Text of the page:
Music News & Reviews

10 Lexington-area concerts to see the first two months of 2017

Lake Street Dive is Mike Calabrese, Rachael Price, Bridget Kearney and Mike Olson.
Lake Street Dive is Mike Calabrese, Rachael Price, Bridget Kearney and Mike Olson. Big Hassle

With 2017 just out of the starting gate, a roundup of the more intriguing concert events already on the books seemed in order. So assembled here is a sampling of 10 concerts in January and February in nine local and regional venues. In short, these are the sounds that should offer ample warmth as we descend into the dead of winter — and let’s hope we won’t have to navigate snowy, icy roads to get to them.

Jan. 14: Rene Marie, Norton Center for the Arts Weisiger Theatre, 600 West Walnut Street in Danville (8 p.m., $38-$49). The veteran jazz vocalist makes her Central Kentucky debut just weeks before “Sound of Red,” her 2016 record of original material, dukes it out at the Grammy Awards for best jazz vocal album.

Jan. 20: Afroman, Cosmic Charlie’s, 723 National Ave. (10 p.m., $15-$20). Afroman is the alias of Joseph Edgar Foreman, a Grammy-nominated rock, rap and funk stylist with a flair for satire and a genuine love of rock ’n’ roll vices. He’s an independent artist and he tours constantly and has played Lexington venues for more than a decade.

Feb. 3: Delbert McClinton, Grand Theatre, 308 St. Clair Street in Frankfort (7:30 p.m., $40-$60). A year after a sellout performance at the Grand, the veteran Texas-turned-Tennessee roadhouse rocker brings nearly 60 years of blues, soul and rock ’n’ roll back to the theater along with songs from his soon-to-be-released album “Prick of the Litter.”

Feb. 3: The SteelDrivers, The Wooks, Eric Bolander, Manchester Music Hall, 899 Manchester Street. (7 p.m., $20-$50). After regional shows at Louisville’s Forecastle Festival and Renfro Valley, The SteelDrivers brings its blues-meets-bluegrass music and songs from its Grammy-winning album “The Muscle Shoals Recordings” to Lexington.

Feb. 4: Doyle Lawson and Quicksilver, Southern Blend, Meadowgreen Park Music Hall, 465 Forge Mill Road in Clay City (3 and 7 p.m., $20). One of the most welcoming and intimate concert venues remains Meadowgreen Park, and one of its most dependable annual visitors is Doyle Lawson, the bluegrass mainstay with Central Kentucky ties that extend back to the ’60s.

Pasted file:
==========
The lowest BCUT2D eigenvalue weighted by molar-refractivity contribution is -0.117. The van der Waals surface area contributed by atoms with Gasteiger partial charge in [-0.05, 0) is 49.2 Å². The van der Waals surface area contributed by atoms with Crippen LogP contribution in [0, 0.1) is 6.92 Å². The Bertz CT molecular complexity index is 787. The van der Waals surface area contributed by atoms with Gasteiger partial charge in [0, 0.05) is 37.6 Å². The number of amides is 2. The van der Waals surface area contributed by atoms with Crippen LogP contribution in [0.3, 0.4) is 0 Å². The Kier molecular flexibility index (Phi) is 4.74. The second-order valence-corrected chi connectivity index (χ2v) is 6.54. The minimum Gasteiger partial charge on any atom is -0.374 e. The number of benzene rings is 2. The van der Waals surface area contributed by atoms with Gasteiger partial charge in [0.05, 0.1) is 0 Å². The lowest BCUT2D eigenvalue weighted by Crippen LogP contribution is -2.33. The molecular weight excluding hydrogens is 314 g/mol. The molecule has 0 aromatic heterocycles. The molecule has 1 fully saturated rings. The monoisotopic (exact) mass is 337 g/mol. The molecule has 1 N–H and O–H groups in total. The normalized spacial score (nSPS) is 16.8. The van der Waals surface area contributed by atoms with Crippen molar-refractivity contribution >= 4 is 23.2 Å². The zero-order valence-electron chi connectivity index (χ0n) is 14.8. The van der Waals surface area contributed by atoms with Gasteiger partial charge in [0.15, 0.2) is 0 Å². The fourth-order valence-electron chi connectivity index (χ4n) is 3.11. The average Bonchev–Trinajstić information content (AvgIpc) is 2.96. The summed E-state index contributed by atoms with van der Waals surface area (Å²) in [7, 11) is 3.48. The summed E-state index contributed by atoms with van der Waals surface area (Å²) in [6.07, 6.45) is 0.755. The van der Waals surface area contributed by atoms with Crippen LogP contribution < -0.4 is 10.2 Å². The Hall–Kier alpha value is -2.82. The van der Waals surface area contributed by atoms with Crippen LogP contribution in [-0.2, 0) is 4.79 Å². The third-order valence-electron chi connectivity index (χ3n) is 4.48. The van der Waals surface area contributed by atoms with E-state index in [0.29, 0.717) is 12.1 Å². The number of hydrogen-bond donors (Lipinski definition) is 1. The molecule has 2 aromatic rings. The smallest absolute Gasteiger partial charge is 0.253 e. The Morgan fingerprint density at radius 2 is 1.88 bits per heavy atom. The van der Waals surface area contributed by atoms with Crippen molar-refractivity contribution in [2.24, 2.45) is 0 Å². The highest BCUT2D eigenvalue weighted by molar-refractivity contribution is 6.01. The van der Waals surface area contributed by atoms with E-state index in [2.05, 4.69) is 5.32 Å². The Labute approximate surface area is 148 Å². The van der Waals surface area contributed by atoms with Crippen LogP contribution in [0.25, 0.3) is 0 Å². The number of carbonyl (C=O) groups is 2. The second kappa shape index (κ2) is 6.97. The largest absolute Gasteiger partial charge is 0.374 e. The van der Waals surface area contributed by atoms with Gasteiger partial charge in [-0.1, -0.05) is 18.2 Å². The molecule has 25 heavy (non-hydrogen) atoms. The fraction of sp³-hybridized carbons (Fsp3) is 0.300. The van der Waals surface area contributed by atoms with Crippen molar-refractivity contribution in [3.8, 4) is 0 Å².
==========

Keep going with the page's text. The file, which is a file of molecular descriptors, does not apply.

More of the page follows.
Feb. 10: Webb Wilder and the Beatnecks, Willie’s Locally Known, 286 Southland Drive. (9 p.m., $10). Throughout the 1980s and ’90s, Mississippi native Wilder was a regular in local haunts, mixing primal country, roots rock, Brit pop and more into a huge, rollicking sound of his own. The new album “Mississippi Moderne” finally brings him back to Central Kentucky.

Feb. 14: Justin Hayward, Mike Dawes, Lexington Opera House, 401 W. Short Street. (7:30 p.m., $55.50-$65.50). Known primarily as guitarist, co-songwriter and co-vocalist for The Moody Blues, Hayward has maintained an active solo career that spans several decades. This acoustic show marks his first Lexington performance in more than 35 years.

Feb. 14: Tim Easton, The Burl, 375 Thompson Road. (8 p.m., $12). Americana songsmith Easton has lived and worked from Nashville to Joshua Tree, creating folk-leaning songs that have made him a favorite of Lexington audiences for close to two decades. He will showcase the more band-friendly songs of his new album “American Fork,” at The Burl.

Feb. 24: The Music Maker Blues Revue, Norton Center for the Arts Weisiger Theatre in Danville (8 p.m., $20-$28). Born out of the North Carolina rooted non-profit Music Maker Relief Foundation, the Revue celebrates the more unspoiled traditions of Southern blues as told through a team of underappreciated practitioners of the music.

Feb. 28: Lake Street Dive, Manchester Music Hall (8 p.m., $20-$23). One of the most celebrated “new” voices in pure pop music has been performing since 2004. But the quartet’s last two albums, “Bad Self Portraits” and “Side Pony,” along with the tireless voice of Rachael Price, have allowed Lake Street Dive to explore everything from vintage soul to jazz to sterling pop harmonies.

Read Walter Tunis’ blog, The Musical Box, at

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